HCC hosts Constitution Day ‘09
Halifax Community College hosted
its fifth annual Constitution &
Citizenship Day, Sept. 18. The event took place in the 100
Building. Federal law requires that any agency receiving
federal funds acknowledge Constitution Day. HCC History
Instructor and Department Chair Shaun Stokes
coordinated the event.
Carolyn Mbajekwe, the president
and CEO of the Minority Higher Education Consulting Group,
gave the keynote speech. In her address, she emphasized the
aspect of compromise written into the Constitution.
Americans live under the oldest written constitution in the
history of the world. When the delegates to the 1787
Constitutional Convention met in Philadelphia and began
working on what would become the U.S. Constitution, they did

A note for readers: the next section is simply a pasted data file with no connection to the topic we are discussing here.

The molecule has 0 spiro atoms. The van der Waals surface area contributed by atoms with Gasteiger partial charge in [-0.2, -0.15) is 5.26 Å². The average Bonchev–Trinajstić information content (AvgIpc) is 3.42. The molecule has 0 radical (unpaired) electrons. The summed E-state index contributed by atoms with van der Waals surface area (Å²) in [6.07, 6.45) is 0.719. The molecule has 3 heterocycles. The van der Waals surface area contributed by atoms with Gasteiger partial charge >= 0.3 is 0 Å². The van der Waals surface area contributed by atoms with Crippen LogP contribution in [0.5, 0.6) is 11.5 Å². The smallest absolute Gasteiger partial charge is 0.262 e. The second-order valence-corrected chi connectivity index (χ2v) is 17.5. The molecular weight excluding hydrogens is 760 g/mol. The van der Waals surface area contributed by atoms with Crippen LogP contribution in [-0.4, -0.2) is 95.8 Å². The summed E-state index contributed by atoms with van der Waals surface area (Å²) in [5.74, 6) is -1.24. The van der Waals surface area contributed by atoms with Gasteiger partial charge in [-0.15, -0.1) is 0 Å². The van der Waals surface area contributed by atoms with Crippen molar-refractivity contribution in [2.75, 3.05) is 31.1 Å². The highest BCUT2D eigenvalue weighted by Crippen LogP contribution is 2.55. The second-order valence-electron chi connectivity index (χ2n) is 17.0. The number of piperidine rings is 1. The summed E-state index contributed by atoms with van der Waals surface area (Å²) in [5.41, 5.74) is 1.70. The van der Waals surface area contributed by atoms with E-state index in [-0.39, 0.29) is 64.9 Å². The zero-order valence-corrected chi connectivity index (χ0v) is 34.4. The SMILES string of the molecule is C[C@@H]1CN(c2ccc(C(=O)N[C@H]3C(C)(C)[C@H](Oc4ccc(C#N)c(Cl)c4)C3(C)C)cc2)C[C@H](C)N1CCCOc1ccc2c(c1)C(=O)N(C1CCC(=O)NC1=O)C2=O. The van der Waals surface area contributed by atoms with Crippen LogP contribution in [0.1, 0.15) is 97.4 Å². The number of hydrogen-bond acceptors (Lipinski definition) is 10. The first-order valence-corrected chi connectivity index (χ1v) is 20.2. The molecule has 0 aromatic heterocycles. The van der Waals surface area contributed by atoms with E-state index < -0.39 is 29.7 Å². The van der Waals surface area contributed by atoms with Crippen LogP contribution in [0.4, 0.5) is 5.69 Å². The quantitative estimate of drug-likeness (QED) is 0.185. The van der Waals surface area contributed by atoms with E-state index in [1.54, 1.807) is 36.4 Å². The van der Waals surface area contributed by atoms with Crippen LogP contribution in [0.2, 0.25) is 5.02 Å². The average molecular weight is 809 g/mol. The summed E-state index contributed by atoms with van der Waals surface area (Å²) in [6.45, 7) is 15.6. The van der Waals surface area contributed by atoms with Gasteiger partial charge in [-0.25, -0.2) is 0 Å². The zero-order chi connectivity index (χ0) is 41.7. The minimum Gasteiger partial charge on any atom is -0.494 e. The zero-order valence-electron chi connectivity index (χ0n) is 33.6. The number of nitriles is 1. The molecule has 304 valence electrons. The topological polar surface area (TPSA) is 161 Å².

not comprehend that the results of their actions would
endure for so long,” said Mbajekwe. “The key to our
Constitution is compromise. …To function properly, every
part of our government must compromise.” She explained that
this was a novel approach at the time the Constitution was
written and there was no other model in the world like it.
American Constitution, as a concept, was revolutionary in
nature. There was no precedent for this anywhere in the
world. It marked the birth of a representative democracy.
For the first time in the history of the world, power was
placed in the hands of the people,” she added. “The American
Constitution gave birth to the foundation of the modern
concept of freedom.”
explained that the rhetoric of freedom stood in opposition
to what was happening in real life at the time, so what has
been called the American paradox was created—what was on
paper was different from what was practiced. She explained
efforts in the 20th century to give everyone
equal protection under the law including those who had
previously been marginalized and disenfranchised. “This is
why we call it the living, breathing Constitution,” she
added and challenged students to continue working for an
equal and just nation.
Dr. Carolyn Mbajekwe